Open Communities in Own Project

Since my own project involves working with an existing localization community I knew that Mike's presentation would give me more insight into how to work with them. The community in my own project is relatively large and is being led by a few Mozilla employees. They have been leading us with structure and organization by providing us with scripts, tools, contacts and possible approaches to reaching our main goals and objectives. In addition, we have also been following Mike's first maxim, listen to your community, by adding and removing features according to what we believe the community would want as well as their direct input through tools such as Bugzilla. Throughout the development of our project, we tried to keep our tool simple and not overly complex to use. We knew that if we made a complex tool, the community would simply reject it and the project would not progress any further in the future. With the help of Mozilla's Axel Hecht and Michal Berman (deeply involved in localization) and support from our professors Dave Humphrey and Chris Tyler - who have helped us considerably by providing us with strong guidance and contacts - we have been able to get our project off the ground and have built the foundation for a tool that the community can put to good use in the near future. We have also had a small taste of the some negative things from the open community. To put it briefly, our project is somewhat dependent on Python scripts and tools already built by Mozilla's localization team as well as the supporting community. Axel Hecht had recommended that we use a particular script to help with a specific feature in our system. For nearly a month and a half we tried to get in contact with the script's owner for information regarding the Python script. We finally got in touch - through Bugzilla - and are in the process of incorporating their tools with our new tool as recommended by Mozilla's localization team. Overall, we learned how to make due with the scripts we had and develop our system.

Views on Open Source

Both speakers primarily talked about open communities and how leading them can result in greater benefits for open source projects or existing open source products. Although both talks were about different topics, they had similarities when it came to how to manage and maintain an open community. Both talks also provided many tips and tricks on how to use specific products or follow certain methodologies.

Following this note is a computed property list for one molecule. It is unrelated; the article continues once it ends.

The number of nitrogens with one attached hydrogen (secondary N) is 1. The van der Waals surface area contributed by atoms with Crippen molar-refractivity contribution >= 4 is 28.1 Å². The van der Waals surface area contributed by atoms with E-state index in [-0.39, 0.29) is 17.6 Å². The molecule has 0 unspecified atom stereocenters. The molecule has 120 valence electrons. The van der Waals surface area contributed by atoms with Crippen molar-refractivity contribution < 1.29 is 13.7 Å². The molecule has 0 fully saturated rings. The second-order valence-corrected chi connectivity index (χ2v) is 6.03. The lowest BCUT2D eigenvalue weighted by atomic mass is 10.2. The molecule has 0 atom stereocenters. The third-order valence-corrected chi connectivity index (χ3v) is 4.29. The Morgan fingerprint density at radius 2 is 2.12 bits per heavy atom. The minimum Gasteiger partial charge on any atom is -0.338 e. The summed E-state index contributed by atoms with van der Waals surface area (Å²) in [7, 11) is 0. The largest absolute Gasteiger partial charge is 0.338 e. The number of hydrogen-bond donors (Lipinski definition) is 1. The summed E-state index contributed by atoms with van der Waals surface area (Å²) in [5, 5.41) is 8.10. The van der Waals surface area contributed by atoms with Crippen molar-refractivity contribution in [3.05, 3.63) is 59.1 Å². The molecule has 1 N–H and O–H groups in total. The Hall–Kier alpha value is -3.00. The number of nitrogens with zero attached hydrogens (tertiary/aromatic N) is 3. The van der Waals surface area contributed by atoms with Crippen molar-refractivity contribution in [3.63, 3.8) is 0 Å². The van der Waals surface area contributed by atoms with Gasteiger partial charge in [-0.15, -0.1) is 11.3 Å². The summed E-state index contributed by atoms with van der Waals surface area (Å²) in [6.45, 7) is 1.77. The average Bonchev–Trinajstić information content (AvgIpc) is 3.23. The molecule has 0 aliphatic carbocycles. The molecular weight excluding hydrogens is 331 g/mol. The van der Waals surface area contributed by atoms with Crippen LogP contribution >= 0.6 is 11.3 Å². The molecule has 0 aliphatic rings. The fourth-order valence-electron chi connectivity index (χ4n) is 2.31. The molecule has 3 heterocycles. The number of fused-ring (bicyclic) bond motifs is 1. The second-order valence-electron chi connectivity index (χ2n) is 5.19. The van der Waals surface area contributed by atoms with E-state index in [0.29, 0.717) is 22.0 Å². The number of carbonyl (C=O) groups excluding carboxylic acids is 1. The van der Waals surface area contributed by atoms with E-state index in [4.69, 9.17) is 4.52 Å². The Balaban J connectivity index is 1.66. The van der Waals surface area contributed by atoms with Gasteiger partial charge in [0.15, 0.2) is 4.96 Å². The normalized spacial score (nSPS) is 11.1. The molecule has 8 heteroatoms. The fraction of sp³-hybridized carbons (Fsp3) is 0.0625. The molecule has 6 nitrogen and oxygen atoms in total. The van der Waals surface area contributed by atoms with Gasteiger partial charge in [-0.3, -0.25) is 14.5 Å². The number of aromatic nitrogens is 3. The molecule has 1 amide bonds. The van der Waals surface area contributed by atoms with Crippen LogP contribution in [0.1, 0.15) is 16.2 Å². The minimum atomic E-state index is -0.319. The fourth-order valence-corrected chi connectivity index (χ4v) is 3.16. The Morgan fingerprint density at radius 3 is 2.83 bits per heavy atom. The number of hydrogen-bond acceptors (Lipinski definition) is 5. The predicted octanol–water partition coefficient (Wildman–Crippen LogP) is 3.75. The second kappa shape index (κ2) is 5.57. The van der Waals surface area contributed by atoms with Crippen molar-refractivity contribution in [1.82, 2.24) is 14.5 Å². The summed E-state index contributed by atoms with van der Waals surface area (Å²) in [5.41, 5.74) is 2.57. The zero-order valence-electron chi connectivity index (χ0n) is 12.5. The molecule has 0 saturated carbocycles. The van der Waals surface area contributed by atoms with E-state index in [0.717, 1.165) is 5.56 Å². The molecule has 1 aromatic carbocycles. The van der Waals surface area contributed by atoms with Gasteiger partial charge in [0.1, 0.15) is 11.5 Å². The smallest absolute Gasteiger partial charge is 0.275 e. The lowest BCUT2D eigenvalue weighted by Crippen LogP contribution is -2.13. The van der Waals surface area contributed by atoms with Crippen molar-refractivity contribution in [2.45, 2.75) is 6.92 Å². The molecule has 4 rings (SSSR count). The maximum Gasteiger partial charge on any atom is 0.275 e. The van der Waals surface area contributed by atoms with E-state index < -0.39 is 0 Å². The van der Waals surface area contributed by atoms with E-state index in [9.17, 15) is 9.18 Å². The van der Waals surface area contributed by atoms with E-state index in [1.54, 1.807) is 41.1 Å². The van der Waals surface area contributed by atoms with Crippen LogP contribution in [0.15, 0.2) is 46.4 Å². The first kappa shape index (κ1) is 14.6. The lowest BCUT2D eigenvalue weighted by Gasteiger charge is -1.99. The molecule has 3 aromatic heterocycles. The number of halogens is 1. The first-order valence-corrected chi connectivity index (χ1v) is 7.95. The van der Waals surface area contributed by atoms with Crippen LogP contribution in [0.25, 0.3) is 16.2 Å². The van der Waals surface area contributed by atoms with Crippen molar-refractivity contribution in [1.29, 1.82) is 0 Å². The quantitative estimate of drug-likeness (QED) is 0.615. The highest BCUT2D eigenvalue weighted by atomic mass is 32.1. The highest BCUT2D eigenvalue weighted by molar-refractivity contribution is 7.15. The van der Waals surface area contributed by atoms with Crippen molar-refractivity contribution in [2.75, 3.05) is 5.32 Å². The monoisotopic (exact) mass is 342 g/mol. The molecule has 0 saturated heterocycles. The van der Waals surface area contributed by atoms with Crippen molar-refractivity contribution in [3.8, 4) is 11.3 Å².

Open Source Views From Code Reading and Review

Developers must take into account that when they are writing their code, they should be writing it in a way that will make it simple for another developer to come in an read it and understand it in some ways. They can do this through documentation or other means to communicate the code and design decisions that were made throughout development. By making code easy to read, the authors can take advantage of the vast community that accompanies most open source projects by helping potential developers understand the code so they can attempt to contribute to it in some way. Also, its important for open communities to be able to read the code because most projects will have bugs. Often, the community is the one that will find these bugs and rectify them through patches. Developers must make an effort to make their code easy to read so communities can review the code without stopping at every class or method and asking “why do we need this?”. Open source communities also have a tendency to reuse existing code – something that I'm beginning to understand a great deal about. When you write code, there is always a possibility that your code may be used and adapted to someone else project. Proper documentation can make this adaption easier for the developer and increased the quality of the product.

Open Source Views From Product & User Experience Design

Mike Beltzner views the open source community like an unorganized and chaotic group of developers and enthusiasts who all want the product to add a new feature or remedy some bug. He sees the leadership's goal, Mozilla in this case, as turning this unorganized chaos into an organized chorus. He believes that as a result of turning chaos into a chorus, the product will benefit from it in the end. Mike is a strong believer in getting feedback from the community and allowing the community to express their ideas about a particular product. He believes that open source projects and existing open source products should have a streamlined way of getting community feedback, reporting bugs, and learning about the product in general. A good way of leading your community is to identify those who are making “smart” comments about a product then give them positive feedback so that they are more likely to contribute to the product in the future.